Jumping forward almost 1000 years from the setting of his spectacular martial arts epic, Hero, Zhang Yimou revisits the Tang Dynasty. In Hero, it was the beginning of a Chinese empire, while with House of Flying daggers we're at the end of one. There isn't much by way of history lesson though, with the action limited to a microcosm of the troubles, and more concerned about the love triangle within.
Hero was seen by some as a revisionist history with contemporary communist power-holders influencing the subliminal message of 'the good of the community v the individual', and Flying Daggers also touches on that theme. In some respects, though, House of Flying Daggers is a politically ambiguous film; on the one hand it parades the primacy of society, but on another level it confirms the value of the individual. The latter is done more subtly, through emotional connections that are understated - but it's there, in a variety of subtle ways.
Romantics will no doubt ignore the politics and swoon at the idealised romance that is literally to die for . . . if you're one of the points of the triangle.
But the first thing to strike you in the film is that 9th century China is a vividly beautiful place (especially in autumn), and the clothing is remarkably rich, sophisticated and expensive. Glorious production design aside, the action story is accessible and modern: it's to do with betrayal. Love provides the spanner in the works, as usual, and there are sufficient red herrings to keep the fans of romantic novels on tenterhooks.
There is perhaps less martial arts than in Hero, and the fights are not quite as epic, but they are still enough to label the film as a martial arts flick. The stylised set pieces of action we came to enjoy in Hero are again the mainstay, delivered in a variety of ways, with some truly inventive touches. Some of these battle scenes are stretching the bounds of credibility, of course, but they aren't meant to be naturalistic displays but expressions of the spiritual forces that underpin the martial arts. Unless you are prepared to accept that, some scenes will seem ridiculous; but then wire work is beyond the physical limits, too.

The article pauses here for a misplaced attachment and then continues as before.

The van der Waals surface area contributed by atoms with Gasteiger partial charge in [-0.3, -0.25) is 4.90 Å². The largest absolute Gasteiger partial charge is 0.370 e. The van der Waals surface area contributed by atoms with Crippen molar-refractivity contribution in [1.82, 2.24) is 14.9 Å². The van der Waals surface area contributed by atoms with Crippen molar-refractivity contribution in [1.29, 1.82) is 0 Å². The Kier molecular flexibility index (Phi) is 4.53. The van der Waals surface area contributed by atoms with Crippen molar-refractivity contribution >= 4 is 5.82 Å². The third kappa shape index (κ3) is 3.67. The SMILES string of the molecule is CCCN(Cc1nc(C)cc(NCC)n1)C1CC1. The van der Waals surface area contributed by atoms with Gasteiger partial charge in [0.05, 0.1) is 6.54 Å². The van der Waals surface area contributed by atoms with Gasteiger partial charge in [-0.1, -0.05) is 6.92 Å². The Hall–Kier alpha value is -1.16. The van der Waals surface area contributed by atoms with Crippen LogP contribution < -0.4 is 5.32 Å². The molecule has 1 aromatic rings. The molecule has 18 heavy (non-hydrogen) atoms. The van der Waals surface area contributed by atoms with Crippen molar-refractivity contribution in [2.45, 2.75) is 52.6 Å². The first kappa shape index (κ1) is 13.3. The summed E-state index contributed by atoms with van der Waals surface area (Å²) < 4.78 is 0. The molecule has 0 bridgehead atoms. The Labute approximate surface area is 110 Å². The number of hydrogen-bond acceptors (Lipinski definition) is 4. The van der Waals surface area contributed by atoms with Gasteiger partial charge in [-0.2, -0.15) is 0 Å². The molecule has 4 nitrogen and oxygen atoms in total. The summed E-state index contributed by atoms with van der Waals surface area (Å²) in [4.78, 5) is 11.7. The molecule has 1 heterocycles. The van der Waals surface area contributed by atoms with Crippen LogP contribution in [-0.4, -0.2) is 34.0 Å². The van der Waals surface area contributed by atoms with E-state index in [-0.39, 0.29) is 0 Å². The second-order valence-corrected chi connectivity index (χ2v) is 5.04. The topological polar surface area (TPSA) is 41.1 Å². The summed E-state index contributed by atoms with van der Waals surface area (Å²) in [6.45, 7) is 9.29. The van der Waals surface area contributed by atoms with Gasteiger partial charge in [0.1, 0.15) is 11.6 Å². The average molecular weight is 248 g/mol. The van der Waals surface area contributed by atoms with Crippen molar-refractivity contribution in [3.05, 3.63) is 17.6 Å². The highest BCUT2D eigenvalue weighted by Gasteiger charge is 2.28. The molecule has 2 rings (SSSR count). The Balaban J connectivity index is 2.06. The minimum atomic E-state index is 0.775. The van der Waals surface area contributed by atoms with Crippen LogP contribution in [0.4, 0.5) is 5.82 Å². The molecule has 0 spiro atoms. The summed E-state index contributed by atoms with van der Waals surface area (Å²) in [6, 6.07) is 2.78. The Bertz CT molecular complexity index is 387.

The heroes have to fend off attacks from soldiers with swords, soldiers with bamboo spears, soldiers slithering down bamboo trees and booby traps with bamboo spikes. The green forest and wide fields of the action are visually stimulating, and the tension is held throughout. The performances from these acclaimed actors are gripping and real - more so, perhaps than the film's overall mood - and the drama is supported by their fine work. We respond to the conflicts of love and war, just as we recognise that tragedy is the currency of this story.
Email this article
HOUSE OF FLYING DAGGERS (MA)
Shi mian mai fu
CAST: Takeshi Kaneshiro, Andy Lau, Zhang Ziyi, Song Dandan
PRODUCER: Bill Kong, Zhang Yimou
DIRECTOR: Zhang Yimou
SCRIPT: Zhang Yimou, Fang Li, Bin Wang
CINEMATOGRAPHER: Zhao Xiaoding
EDITOR: Cheng Long
MUSIC: Shigeru Umebayashi
PRODUCTION DESIGN: Huo Tingxiao
RUNNING TIME: 119 minutes
AUSTRALIAN DISTRIBUTOR: UIP
AUSTRALIAN RELEASE: Fenruary 17, 2005